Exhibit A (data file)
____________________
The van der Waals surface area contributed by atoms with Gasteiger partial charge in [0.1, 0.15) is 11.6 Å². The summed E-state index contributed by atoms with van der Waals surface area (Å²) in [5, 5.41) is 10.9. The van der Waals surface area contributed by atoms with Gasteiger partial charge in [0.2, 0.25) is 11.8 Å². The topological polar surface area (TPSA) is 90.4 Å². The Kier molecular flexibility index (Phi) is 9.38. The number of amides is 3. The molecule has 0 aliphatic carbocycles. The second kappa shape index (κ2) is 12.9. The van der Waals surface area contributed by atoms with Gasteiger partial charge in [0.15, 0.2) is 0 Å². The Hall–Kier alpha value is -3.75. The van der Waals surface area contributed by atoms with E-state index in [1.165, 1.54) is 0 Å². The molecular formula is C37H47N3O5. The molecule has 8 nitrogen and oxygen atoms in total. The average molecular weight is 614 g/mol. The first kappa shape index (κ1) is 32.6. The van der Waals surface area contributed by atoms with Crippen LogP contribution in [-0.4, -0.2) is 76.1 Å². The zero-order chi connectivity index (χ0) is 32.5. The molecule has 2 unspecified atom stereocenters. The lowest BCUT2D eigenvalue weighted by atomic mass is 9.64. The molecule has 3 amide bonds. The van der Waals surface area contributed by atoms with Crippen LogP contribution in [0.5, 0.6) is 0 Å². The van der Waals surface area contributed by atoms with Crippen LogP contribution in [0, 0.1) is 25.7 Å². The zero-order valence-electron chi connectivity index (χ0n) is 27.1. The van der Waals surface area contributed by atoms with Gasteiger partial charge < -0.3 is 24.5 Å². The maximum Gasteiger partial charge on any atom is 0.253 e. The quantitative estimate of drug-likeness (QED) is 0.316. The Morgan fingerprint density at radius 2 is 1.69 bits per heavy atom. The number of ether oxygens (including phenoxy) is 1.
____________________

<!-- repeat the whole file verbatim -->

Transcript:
The van der Waals surface area contributed by atoms with Gasteiger partial charge in [0.1, 0.15) is 11.6 Å². The summed E-state index contributed by atoms with van der Waals surface area (Å²) in [5, 5.41) is 10.9. The van der Waals surface area contributed by atoms with Gasteiger partial charge in [0.2, 0.25) is 11.8 Å². The topological polar surface area (TPSA) is 90.4 Å². The Kier molecular flexibility index (Phi) is 9.38. The number of amides is 3. The molecule has 0 aliphatic carbocycles. The second kappa shape index (κ2) is 12.9. The van der Waals surface area contributed by atoms with Gasteiger partial charge in [0.15, 0.2) is 0 Å². The Hall–Kier alpha value is -3.75. The van der Waals surface area contributed by atoms with E-state index in [1.165, 1.54) is 0 Å². The molecular formula is C37H47N3O5. The molecule has 8 nitrogen and oxygen atoms in total. The average molecular weight is 614 g/mol. The first kappa shape index (κ1) is 32.6. The van der Waals surface area contributed by atoms with Crippen LogP contribution in [-0.4, -0.2) is 76.1 Å². The zero-order chi connectivity index (χ0) is 32.5. The molecule has 2 unspecified atom stereocenters. The lowest BCUT2D eigenvalue weighted by atomic mass is 9.64. The molecule has 3 amide bonds. The van der Waals surface area contributed by atoms with Crippen LogP contribution in [0.5, 0.6) is 0 Å². The van der Waals surface area contributed by atoms with Crippen LogP contribution in [0, 0.1) is 25.7 Å². The zero-order valence-electron chi connectivity index (χ0n) is 27.1. The van der Waals surface area contributed by atoms with Gasteiger partial charge < -0.3 is 24.5 Å². The maximum Gasteiger partial charge on any atom is 0.253 e. The quantitative estimate of drug-likeness (QED) is 0.316. The Morgan fingerprint density at radius 2 is 1.69 bits per heavy atom. The number of ether oxygens (including phenoxy) is 1.